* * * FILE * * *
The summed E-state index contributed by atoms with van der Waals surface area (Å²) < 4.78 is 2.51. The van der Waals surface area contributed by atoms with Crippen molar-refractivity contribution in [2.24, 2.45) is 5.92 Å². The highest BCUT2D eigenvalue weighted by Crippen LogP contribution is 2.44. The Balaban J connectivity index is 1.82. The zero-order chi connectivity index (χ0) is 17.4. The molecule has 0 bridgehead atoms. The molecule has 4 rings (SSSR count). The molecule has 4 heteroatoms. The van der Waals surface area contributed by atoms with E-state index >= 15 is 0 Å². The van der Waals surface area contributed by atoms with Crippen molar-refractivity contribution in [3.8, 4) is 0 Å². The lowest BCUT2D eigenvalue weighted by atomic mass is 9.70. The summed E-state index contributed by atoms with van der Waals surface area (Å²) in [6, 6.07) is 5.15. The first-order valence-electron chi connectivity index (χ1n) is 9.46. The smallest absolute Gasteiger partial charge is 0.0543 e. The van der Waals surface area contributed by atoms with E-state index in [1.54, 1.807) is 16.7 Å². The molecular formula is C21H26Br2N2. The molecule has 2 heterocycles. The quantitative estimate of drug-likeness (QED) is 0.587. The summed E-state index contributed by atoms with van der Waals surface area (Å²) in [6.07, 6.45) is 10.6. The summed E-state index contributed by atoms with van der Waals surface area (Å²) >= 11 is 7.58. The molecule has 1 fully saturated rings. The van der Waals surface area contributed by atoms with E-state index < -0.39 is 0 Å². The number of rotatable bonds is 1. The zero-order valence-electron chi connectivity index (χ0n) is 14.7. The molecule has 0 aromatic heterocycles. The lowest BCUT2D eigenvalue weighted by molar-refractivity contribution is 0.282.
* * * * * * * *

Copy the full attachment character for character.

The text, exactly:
The summed E-state index contributed by atoms with van der Waals surface area (Å²) < 4.78 is 2.51. The van der Waals surface area contributed by atoms with Crippen molar-refractivity contribution in [2.24, 2.45) is 5.92 Å². The highest BCUT2D eigenvalue weighted by Crippen LogP contribution is 2.44. The Balaban J connectivity index is 1.82. The zero-order chi connectivity index (χ0) is 17.4. The molecule has 0 bridgehead atoms. The molecule has 4 rings (SSSR count). The molecule has 4 heteroatoms. The van der Waals surface area contributed by atoms with E-state index >= 15 is 0 Å². The van der Waals surface area contributed by atoms with Crippen molar-refractivity contribution in [3.8, 4) is 0 Å². The lowest BCUT2D eigenvalue weighted by atomic mass is 9.70. The summed E-state index contributed by atoms with van der Waals surface area (Å²) in [6, 6.07) is 5.15. The first-order valence-electron chi connectivity index (χ1n) is 9.46. The smallest absolute Gasteiger partial charge is 0.0543 e. The van der Waals surface area contributed by atoms with E-state index in [1.54, 1.807) is 16.7 Å². The molecular formula is C21H26Br2N2. The molecule has 2 heterocycles. The quantitative estimate of drug-likeness (QED) is 0.587. The summed E-state index contributed by atoms with van der Waals surface area (Å²) in [6.07, 6.45) is 10.6. The summed E-state index contributed by atoms with van der Waals surface area (Å²) >= 11 is 7.58. The molecule has 1 fully saturated rings. The van der Waals surface area contributed by atoms with E-state index < -0.39 is 0 Å². The number of rotatable bonds is 1. The zero-order valence-electron chi connectivity index (χ0n) is 14.7. The molecule has 0 aromatic heterocycles. The lowest BCUT2D eigenvalue weighted by molar-refractivity contribution is 0.282.